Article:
- Dissent in United States Telecom Association v. FCC, 2017

On Why The Consumer Financial Protection Bureau Is Unconstitutional

senbooker on Twitter
The CFPB’s concentration of enormous executive power in a single, unaccountable, unchecked director not only departs from settled historical practice, but also poses a far greater risk of arbitrary decision-making and abuse of power, and a far greater threat to individual liberty, than does a multi-member independent agency.

- Decision in PHH Corp. v. CFPB, 2017

On Why An Immigrant Teenager In U.S. Custody Shouldn't Have Immediate Access To A Desired Abortion

renato_mariotti on Twitter
The minor is alone and without family or friends. She is in a U.S. Government detention facility in a country that, for her, is foreign. She is 17 years old. She is pregnant and has to make a major life decision. Is it really absurd for the United States to think that the minor should be transferred to her immigration sponsor—ordinarily a family member, relative, or friend—before she makes that decision? And keep in mind that the Government is not forcing the minor to talk to the sponsor about the decision, or to obtain consent. It is merely seeking to place the minor in a better place when deciding whether to have an abortion.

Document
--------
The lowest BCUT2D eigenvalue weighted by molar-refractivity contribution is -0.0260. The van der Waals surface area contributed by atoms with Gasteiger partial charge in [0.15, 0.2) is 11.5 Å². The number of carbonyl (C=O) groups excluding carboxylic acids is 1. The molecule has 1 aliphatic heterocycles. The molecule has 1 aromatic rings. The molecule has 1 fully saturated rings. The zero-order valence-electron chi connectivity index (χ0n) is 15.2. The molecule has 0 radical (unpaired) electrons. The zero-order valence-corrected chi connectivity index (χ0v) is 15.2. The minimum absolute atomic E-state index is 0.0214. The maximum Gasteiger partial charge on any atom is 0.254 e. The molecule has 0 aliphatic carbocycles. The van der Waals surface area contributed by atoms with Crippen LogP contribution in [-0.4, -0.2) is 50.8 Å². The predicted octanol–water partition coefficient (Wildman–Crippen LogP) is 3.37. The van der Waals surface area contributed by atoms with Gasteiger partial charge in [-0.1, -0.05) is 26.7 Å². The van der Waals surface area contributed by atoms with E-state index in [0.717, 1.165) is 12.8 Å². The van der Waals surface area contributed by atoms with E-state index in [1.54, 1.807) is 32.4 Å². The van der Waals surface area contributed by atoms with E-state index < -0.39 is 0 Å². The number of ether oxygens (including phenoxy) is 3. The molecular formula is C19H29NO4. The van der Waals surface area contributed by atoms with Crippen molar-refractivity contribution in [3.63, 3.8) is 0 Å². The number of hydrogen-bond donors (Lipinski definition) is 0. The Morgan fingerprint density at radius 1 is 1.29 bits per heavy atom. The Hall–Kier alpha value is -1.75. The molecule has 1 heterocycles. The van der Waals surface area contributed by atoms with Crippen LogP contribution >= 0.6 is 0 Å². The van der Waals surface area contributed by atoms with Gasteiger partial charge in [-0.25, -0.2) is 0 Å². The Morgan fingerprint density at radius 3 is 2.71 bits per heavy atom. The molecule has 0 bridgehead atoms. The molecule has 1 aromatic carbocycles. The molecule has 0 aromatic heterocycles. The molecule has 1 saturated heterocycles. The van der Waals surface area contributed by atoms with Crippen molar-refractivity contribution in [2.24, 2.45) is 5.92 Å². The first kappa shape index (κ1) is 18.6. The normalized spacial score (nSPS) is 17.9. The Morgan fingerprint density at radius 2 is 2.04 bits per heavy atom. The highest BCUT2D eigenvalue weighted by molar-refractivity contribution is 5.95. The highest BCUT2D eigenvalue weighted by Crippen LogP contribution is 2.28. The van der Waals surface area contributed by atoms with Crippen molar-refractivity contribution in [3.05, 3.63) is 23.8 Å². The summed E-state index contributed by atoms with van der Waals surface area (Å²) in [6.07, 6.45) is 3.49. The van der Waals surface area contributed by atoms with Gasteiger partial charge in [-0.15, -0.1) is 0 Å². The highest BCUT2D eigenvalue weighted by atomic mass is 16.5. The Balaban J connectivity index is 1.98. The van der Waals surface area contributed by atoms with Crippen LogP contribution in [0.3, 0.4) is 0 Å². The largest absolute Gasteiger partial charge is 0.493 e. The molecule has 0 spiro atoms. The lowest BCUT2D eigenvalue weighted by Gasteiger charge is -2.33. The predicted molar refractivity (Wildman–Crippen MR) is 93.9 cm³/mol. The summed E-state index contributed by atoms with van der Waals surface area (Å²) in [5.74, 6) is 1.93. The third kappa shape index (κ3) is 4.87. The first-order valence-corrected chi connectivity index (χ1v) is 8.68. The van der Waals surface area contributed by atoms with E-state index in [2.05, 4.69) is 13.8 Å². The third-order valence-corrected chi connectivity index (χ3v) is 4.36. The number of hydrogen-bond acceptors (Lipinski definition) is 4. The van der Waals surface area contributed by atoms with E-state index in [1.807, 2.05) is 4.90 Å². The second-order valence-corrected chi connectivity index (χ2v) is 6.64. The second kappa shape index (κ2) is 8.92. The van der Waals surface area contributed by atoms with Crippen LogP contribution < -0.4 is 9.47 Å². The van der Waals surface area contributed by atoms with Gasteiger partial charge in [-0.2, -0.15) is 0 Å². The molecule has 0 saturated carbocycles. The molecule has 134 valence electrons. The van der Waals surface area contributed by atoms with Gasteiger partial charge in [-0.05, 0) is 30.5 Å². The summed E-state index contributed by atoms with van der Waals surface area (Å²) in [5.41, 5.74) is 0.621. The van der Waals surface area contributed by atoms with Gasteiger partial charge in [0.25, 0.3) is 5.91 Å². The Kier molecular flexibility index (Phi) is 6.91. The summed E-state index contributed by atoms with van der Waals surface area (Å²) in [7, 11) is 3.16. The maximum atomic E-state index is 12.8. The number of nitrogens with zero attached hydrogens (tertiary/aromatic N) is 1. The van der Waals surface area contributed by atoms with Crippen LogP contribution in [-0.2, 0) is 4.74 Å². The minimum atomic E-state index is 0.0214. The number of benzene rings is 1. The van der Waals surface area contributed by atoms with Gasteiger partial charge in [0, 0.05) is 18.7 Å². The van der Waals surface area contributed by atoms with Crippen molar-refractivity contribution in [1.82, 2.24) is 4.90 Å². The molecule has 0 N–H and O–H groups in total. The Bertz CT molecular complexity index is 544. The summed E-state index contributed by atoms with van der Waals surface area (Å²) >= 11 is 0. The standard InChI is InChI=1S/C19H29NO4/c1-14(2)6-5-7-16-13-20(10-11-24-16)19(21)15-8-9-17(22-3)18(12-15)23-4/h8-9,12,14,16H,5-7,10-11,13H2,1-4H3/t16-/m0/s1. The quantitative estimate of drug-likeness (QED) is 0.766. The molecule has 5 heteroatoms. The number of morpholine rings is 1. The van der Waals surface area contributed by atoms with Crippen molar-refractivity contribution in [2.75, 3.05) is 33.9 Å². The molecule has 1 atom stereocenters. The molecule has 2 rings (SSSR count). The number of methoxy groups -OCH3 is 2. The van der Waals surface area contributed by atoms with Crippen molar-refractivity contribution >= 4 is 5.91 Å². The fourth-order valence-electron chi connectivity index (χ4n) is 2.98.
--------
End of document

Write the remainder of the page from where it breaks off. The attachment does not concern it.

- Dissent in Garza v. Hargan, 2017

On Why Obamacare's Contraception Coverage Mandate Limits Religious Freedom

t_timeforce on Twitter
The essential principle is crystal clear: When the Government forces someone to take an action contrary to his or her sincere religious belief ... or else suffer a financial penalty ..., the Government has substantially burdened the individual’s exercise of religion. So it is in this case.